Vol.2 No.17, 25 July 2002
NEPAD: How New is this Partnership?
In the most recent SANE Views (2#16) multiple perspectives on NEPAD were offered. One perspective, and a major one, that was not offered was that of Margaret Legum, our vitally active SANE board member. Amongst her many activities, she writes a regular column for the Mail & Guardian. One of these articles from a month or two back concerned NEPAD. It is presented here somewhat belatedly. The perspective it offers is that of how aid and loans from the World Bank and the IMF have been responsible for Africa's marginalisation and impoverishment
Aart Roukens de Lange
SANE Views Editor
By Margaret Legum
Preparations for the June G8 Summit this year include some high-level visits to South Africa, including Canada's PM Jean Chretien. This is because President Mbeki is seen as African author and holder of the vision of the New Economic Partnership for Africa (NEPAD), of which the G8 is the other partner.
Very, very cool heads, and a lot more consultation, will be needed if NEPAD is not to overwhelm Africa by making it more, and not less, dependent on world economic forces over which it has no control, and within which it is inevitably the weaker partner.
The current ideology is that Africa is poor because it is not integrated in the global economic system, and NEPAD will bring it in. The sub-text is that this marginalisation is due to 'poor governance' - authoritarian and corrupt leaders, tribal wars and inefficient centralised economies. All of these discourage foreign direct investment, assumed to be the engine of economic growth. How true is all this?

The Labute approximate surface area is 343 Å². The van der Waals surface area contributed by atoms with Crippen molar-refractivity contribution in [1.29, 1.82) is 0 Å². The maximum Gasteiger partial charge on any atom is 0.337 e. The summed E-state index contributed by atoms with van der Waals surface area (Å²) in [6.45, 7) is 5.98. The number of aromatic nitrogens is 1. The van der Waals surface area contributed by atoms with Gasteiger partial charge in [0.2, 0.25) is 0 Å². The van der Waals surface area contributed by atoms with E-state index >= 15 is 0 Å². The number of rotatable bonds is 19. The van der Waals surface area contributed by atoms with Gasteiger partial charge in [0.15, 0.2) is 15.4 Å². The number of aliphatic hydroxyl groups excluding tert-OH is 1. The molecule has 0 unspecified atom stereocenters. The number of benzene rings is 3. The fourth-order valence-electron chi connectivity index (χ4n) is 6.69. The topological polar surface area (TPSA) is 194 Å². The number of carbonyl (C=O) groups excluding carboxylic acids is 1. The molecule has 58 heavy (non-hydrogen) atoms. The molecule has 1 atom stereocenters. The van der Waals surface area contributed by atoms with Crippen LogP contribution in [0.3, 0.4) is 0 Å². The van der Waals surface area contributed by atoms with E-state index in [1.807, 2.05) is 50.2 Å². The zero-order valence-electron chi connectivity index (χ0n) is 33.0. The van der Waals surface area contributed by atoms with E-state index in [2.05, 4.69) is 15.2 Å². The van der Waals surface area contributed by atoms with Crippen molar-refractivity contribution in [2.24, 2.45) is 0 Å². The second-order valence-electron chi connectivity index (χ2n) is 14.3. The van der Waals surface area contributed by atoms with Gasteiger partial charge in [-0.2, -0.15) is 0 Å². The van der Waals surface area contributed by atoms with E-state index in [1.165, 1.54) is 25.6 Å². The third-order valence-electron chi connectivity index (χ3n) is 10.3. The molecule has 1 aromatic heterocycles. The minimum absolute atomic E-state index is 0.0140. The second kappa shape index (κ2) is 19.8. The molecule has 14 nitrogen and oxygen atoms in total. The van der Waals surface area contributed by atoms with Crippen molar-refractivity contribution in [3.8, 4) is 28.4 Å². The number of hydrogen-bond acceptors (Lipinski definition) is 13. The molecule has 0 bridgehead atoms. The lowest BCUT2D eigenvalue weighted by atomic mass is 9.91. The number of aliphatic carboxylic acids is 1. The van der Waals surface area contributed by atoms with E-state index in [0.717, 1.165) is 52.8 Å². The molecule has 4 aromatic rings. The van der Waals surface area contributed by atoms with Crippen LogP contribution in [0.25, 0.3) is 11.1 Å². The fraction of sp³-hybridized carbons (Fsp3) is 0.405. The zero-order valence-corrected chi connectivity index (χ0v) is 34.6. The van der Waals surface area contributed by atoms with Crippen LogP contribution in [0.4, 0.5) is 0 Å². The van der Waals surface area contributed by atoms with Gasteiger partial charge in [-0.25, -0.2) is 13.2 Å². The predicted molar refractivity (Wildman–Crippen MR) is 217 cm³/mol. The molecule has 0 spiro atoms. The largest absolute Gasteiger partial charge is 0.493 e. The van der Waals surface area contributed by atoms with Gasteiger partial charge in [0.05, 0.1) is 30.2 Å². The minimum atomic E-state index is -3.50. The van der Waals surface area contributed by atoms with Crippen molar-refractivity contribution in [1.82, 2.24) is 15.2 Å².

First, a quote from Tanzania's former President, Julius Nyerere in 1998. 'At the World Bank they asked me Why did you fail? I replied. The British Empire left us with 85% illiterates, 2 engineers and 12 doctors. I retired thirteen years ago. Then our per capita income was $280, twice what it is today. Now we have a third less children in our schools, and public health and social services are in ruins. During those years Tanzania has done everything the World Bank and the IMF have demanded. So I ask Why did they fail?'
It is generally forgotten that the decade or so that followed Africa's independence. saw steady economic, social and infrastructural growth in most countries. Then three things happened. Africa was given huge loans at low interest, partly as a solution to Europe's problems with bank liquidity, and these rates escalated over time. World prices for commodities, on which Africa's colonial economies were based, dropped like a stone. And the deregulation of world markets in capital and trade - globalisation - required Africa to compete on an equal footing with the developed world.
All of this resulted in foreign exchange crises. That brought in the IMF/World Bank with 'rescue' packages on the condition of 'structural adjustment'. It is those policies that impoverished Africa, whose share of world trade fell by over half to 0.3% in those twenty years. It is said that 'by their fruits shall ye know them' Nyerere was quite right.